P1140355 copy

P1140356 copy

P1140358 copy

P1140362 copy

P1140370 copy

P1140372 copy

P1140374 copy

P1140444 copy

P1140445 copy

 

Lower Falinge – Rochdale

Walking between College Bank flats and St Patrick’s church you and I will almost inevitably pass through Lower Falinge.

In April 1967 Rochdale Council’s Estates Committee considered a proposal to build 750 dwellings in four-storey deck access flats in the Falinge area. By November the £1,810,000 scheme for the area bounded by Spotland Road, Hudson Street and Toad Lane was given the thumbs up.

C_71_article_515340_body_articleblock_0_bodyimage

The four-storey development was to provide 527 dwellings with deck access, ramps and overheard walkways. It was planned so people could walk from any point in the area to another without having to return to ground level. Work began in early 1968 and was completed in three stages. More recently they have been up-graded and now have pitched roofs. Freehold Flats were built in the early 1970s. Eleven of the eventual 19 blocks were occupied by August 1971. 

Redevelopment_in_Falinge,_Rochdale,_Lancashire_-_geograph.org.uk_-_1395299

Built at a time when full employment was a tangible reality rather than a fondly recounted folk memory, the area was buoyant and relatively prosperous.

Time, the free market, and casualised labour has not been kind to Lower Falinge and many other post-industrial estates. The Thatcherite press conveniently badges the residents as scum, scroungers and frauds, a carefully conceived sleight of hand, transferring responsibility onto those careless enough to become the victims of an uncaring economic system.

scroungers_headlines_lg

Demonising and dividing working people regardless of ethnicity, ability, sexuality or ability – the equal opportunities abuser.

A few years ago there was even a national news story about a Falinge café serving fry-ups with a can of Stella for £2.50, this was untrue.

So Lower Falinge and its like become the convenient exemplar for the inconvenience of Broken Britain, a PR device to whitewash the very dirty hands that authored its very dirty demise. Those very dirty hands that have no viable solution to a very real problem, of resolving poor peoples’ uncertain futures.

Meanwhile the journalists form a disorderly queue to file the next in line, online assessment of an awful situation devoid of resolution, short of revolution.

2008826_152139

2016126_162425

Transferred from local authority control to charitable trust, forever shape shifting its hard lines to a softer, home made, fluffier image as limited resources, chase limited opportunities, all around the deck access landings.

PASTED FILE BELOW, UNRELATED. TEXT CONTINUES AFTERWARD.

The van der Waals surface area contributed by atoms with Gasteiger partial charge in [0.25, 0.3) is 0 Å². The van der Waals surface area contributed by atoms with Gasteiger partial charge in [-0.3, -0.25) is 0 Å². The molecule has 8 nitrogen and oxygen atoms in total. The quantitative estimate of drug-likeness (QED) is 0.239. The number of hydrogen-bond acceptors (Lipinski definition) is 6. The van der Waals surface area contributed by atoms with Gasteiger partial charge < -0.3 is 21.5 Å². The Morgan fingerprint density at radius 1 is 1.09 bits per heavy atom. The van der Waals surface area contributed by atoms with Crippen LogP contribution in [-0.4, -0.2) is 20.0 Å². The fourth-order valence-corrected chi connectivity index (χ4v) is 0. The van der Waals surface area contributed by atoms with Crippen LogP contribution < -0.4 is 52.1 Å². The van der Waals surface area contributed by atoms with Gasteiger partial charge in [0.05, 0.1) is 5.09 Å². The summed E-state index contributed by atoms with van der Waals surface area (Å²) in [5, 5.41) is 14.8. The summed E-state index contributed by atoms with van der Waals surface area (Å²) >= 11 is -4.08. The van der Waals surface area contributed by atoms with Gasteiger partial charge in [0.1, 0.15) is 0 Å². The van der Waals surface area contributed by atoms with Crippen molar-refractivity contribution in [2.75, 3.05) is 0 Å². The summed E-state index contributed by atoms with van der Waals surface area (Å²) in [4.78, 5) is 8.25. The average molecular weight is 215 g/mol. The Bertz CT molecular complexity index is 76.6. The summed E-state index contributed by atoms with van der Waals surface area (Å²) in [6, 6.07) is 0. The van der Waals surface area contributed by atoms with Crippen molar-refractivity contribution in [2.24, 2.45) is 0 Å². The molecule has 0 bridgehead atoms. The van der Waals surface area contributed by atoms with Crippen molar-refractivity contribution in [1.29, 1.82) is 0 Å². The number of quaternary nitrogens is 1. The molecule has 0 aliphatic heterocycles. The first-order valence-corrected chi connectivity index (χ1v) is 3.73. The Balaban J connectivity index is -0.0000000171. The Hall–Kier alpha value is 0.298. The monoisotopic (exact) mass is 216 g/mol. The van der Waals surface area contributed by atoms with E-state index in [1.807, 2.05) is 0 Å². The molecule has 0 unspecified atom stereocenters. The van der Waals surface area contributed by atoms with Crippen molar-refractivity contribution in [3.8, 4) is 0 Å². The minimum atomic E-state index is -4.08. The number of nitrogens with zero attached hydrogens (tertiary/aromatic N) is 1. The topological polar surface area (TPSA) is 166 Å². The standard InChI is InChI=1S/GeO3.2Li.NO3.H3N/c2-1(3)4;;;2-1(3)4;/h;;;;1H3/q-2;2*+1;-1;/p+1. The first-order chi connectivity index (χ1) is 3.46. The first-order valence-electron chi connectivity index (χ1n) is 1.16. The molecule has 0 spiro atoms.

Life goes on, we live in hope or Lower Falinge.

Limbo-5880

Mishka Henner

The estate is now post-post modern, acquiring another veneer of refurbishment over the now tarnished green of the cover all, all purpose un-repurposed steel railings.

P1140380

P1140381

P1140382

P1140383

P1140384

P1140385

P1140386

P1140387

P1140388

P1140397

P1140399

P1140401

P1140403

Rochdale – Seven Sisters Flats

Arriving in Rochdale in search of something else entirely, it was impossible to ignore seven prominent, as yet unclad tower blocks, high upon a hill. I was informed by a local resident that they were known locally as the Seven Sisters, though variously identified as Falinge B, College Bank, and Holland Street flats.

js81348360

The area was formerly home to Victorian workers’ dwellings, known as The Paddock – the post-war policy of slum clearance saw them swept away, in readiness for municipal modernity.

js81348349

js81348353

js81348355

Photographs Rochdale Image Archives

Hey presto 1963 and there appears four 21 storey blocks containing 476 dwellings; three 17 storey blocks containing 286 dwellings.

5995650872_2ed2d9ab80_b

Photograph Mancunian 101

Building contractors were Wimpey and the flats were designed by Rochdale ’s Borough Surveyor, Mr W H G Mercer and Mr E V Collins who worked with George Wimpey and Company’s chief architect D. Broadbent.

Many thanks to the Tower Block project for the facts.

On Friday October 1 1965 the Minister of Housing and Local Government, Richard Crossman, officially opened the first of the College Bank flats – Underwood.

So go take a look ride the rail or tram, get on your bike, walk a while and abide, take a frenzied dance around with the Seven Sisters.

p1040789-copy

p1040787-copy

p1040785-copy

p1040788-copy

p1040797-copy

p1040795-copy

p1040794-copy

p1040793-copy

p1040792-copy

p1040786-copy

p1040800-copy

p1040801-copy

p1040791-copy

p1040796-copy

p1040798-copy

p1040799-copy